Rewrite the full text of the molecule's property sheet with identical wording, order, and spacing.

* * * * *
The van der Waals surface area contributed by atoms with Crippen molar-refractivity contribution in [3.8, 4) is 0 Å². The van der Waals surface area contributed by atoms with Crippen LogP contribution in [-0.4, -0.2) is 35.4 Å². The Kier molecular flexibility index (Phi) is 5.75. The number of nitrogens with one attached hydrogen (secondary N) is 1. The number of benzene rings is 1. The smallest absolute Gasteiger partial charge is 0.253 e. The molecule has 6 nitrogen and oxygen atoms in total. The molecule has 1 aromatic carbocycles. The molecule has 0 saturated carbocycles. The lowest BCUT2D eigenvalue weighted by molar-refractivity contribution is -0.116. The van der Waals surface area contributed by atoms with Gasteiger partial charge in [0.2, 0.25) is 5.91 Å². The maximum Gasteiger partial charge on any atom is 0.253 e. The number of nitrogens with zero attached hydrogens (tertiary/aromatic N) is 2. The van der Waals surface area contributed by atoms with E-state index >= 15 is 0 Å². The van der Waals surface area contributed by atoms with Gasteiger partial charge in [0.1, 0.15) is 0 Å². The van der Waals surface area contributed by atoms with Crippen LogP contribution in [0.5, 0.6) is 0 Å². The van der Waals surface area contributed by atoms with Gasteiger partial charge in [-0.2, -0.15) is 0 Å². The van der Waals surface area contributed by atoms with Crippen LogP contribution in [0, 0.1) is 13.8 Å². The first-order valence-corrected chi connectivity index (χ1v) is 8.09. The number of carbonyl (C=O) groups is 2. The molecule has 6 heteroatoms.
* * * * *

The van der Waals surface area contributed by atoms with Crippen molar-refractivity contribution in [3.8, 4) is 0 Å². The van der Waals surface area contributed by atoms with Crippen LogP contribution in [-0.4, -0.2) is 35.4 Å². The Kier molecular flexibility index (Phi) is 5.75. The number of nitrogens with one attached hydrogen (secondary N) is 1. The number of benzene rings is 1. The smallest absolute Gasteiger partial charge is 0.253 e. The molecule has 6 nitrogen and oxygen atoms in total. The molecule has 1 aromatic carbocycles. The molecule has 0 saturated carbocycles. The lowest BCUT2D eigenvalue weighted by molar-refractivity contribution is -0.116. The van der Waals surface area contributed by atoms with Gasteiger partial charge in [0.2, 0.25) is 5.91 Å². The maximum Gasteiger partial charge on any atom is 0.253 e. The number of nitrogens with zero attached hydrogens (tertiary/aromatic N) is 2. The van der Waals surface area contributed by atoms with E-state index >= 15 is 0 Å². The van der Waals surface area contributed by atoms with Gasteiger partial charge in [0.1, 0.15) is 0 Å². The van der Waals surface area contributed by atoms with Crippen LogP contribution in [0.5, 0.6) is 0 Å². The van der Waals surface area contributed by atoms with Gasteiger partial charge in [-0.2, -0.15) is 0 Å². The van der Waals surface area contributed by atoms with Crippen LogP contribution in [0, 0.1) is 13.8 Å². The first-order valence-corrected chi connectivity index (χ1v) is 8.09. The number of carbonyl (C=O) groups is 2. The molecule has 6 heteroatoms.